The operation findings were followed (Fig. 3); the anterior of the prostate was very strong adhesive. It took a lot of time before we recognized pubic bone. However, the dividing of the fat tissue in front of the prostate was easy. The right side of the prostate was moderately adhesive, but the left side was very strong adhesive. Bilateral external iliac veins lesions were very strong adhesive. The degenerative tissues involved external iliac vein, we abounded to the obturator nerve lymphnodes dissection, bilaterally. The adhesion of the left external iliac vein area was stronger than the right side one. But it was not so hard to recognize and incise the endopelvic fascia, bilaterally. The dividing of the vesico-prostatic junction was easy with lateral approach. The bladder neck sparing carried out easy without bladder neck reconstruction. The posterior dividing, we thought that this step was most difficult step in this operation, was easy and carried out smooth. The bilateral dividing of the prostatic pedicles was carried out easy. There was no adhesion around the urethra and apex of the prostate. The vesico-urethral running suture carried out as a usual manner followed by Rocco's stiches, anterior suture and bladder neck suspension suture carried out finally. These sutures were carried out with 3–0 Monocryl. 14Fr. Foley catheter was introduced to the bladder, 10 mm flat silicon drain was introduced to the pelvic cavity through the 12 mm Air-seal port.

Figure 3
Operative findings at the salvage RARP. Red and yellow area were strong and moderately adhesion area, respectively. There was not any adhesion in the posterior side of the prostate.

The 5 days after RARP, the urethro-cystography (UCG) carried out, UCG showed that there was no leakage.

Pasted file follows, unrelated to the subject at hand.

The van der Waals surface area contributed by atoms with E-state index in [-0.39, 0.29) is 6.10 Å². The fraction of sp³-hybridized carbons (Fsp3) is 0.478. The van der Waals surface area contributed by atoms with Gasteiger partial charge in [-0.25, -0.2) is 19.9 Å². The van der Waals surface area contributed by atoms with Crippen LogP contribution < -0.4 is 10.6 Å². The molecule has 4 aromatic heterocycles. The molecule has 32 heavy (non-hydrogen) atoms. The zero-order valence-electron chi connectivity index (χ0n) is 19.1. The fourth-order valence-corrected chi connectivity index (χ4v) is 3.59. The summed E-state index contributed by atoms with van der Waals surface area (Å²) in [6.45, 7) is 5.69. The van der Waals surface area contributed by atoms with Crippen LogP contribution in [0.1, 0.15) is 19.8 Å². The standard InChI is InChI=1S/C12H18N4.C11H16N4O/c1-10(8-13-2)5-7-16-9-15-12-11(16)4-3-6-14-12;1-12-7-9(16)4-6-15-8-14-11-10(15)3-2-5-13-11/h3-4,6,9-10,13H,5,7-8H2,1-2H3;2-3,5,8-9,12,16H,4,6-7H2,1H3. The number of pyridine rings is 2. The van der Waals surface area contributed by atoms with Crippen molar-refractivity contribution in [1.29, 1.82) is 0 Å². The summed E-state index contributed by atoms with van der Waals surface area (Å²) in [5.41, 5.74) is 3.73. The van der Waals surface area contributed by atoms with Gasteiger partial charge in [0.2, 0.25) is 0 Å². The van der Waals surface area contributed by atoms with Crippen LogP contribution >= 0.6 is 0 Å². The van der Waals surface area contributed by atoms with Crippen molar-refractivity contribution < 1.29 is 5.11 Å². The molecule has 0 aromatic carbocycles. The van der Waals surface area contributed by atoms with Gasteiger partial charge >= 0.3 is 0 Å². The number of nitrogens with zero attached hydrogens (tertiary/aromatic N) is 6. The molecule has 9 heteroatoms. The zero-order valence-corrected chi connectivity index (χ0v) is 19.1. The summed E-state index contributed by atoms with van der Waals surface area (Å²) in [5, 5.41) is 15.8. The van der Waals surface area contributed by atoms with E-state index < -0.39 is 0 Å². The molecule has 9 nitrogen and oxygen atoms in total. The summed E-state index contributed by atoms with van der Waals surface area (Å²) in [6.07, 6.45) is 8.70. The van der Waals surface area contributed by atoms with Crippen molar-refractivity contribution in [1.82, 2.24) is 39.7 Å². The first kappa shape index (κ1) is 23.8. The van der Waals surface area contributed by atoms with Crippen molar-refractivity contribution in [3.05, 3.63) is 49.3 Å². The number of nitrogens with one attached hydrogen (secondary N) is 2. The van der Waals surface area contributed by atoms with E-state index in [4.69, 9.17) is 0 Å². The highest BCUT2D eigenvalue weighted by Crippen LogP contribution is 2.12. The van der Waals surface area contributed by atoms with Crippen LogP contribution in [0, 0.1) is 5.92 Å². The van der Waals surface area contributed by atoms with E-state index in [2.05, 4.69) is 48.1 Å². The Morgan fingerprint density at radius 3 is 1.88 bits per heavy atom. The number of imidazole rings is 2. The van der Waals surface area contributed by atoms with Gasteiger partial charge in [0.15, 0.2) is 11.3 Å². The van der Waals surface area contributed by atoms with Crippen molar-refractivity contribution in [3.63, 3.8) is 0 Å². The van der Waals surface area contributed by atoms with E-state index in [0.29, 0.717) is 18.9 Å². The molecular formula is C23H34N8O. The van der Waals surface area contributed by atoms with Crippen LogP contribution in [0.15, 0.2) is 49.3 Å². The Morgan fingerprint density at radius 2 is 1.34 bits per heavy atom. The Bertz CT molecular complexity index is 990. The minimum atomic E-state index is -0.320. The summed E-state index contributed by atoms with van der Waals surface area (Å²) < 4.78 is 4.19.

The urinary incontinence was little after removed Foley catheter without acute urinary retention. He discharged the hospital on the 9 days after RARP.

Pathological findings after salvage RARP was Adenocarcinoma, Gleason score 4 + 5, ly1, v0, pn1, sv0, pT3a. His serum PSA level was undetectable from 1 month though 10 months after salvage RARP (Fig. 1). There was no urinary incontinence and complications.

Discussion

Salvage surgery for prostate cancer patients who underwent hormone therapy and/or radiation therapy is very difficult because of adhesion and/or degeneration and/or complication. In addition, salvage prostatectomy after HIRT is thought that it is very difficult.

This case is first report in the world, salvage RARP after HIRT, so it is very difficult to discuss about this case. But, it is important to prepare the methods of salvage operation for patients with prostate cancer following radiation therapy and/or hormone therapy as well as HIRT in the urologists. This case was not so difficult through the salvage RARP except for posterior side of the prostate, fortunately. HIRT is one of treatments for localized prostate cancer, but a few patients after HIRT were PSA recurred. In these patients, RARP is the one of the treatments as salvage operation.

However, I have over 700 experiences of RARP, we considered that this case would be difficult for success. So we contacted Kunihiko Yoshioka M.D. in Shin-Yurigaoka General Hospital for the supervisors. So I could perform the operation with adequate discussions all through the operation time. I thanks to him on this paper.

Conflicts of interest

The authors declare that they have no financial or non-financial conflicts of interest related to the subject matter or materials discussed in the manuscript.

Footnotes

Sources of funding. No funding was received for the work described in the article.

References

1. Ishikawa H., Tsuji H., Kamada T. Carbon-ion radiation therapy for prostate cancer. Int J Urol. 2012;19:296–305. [PubMed]
2. Shioyama Y., Tsuji H., Suefuji H. Particle radiation therapy for prostate cancer. Int J Urol. 2014;22(1):33–39. [PubMed]
3. Coelho R., Rocco B., Patel M.B. Retropubic, laparoscopic, and robot-assisted radical prostatectomy: a critical review of outcomes reported by high-volume centers. J Endourol. 2010;24(12):2003–2015. [PubMed]

Articles from Urology Case Reports are provided here courtesy of Elsevier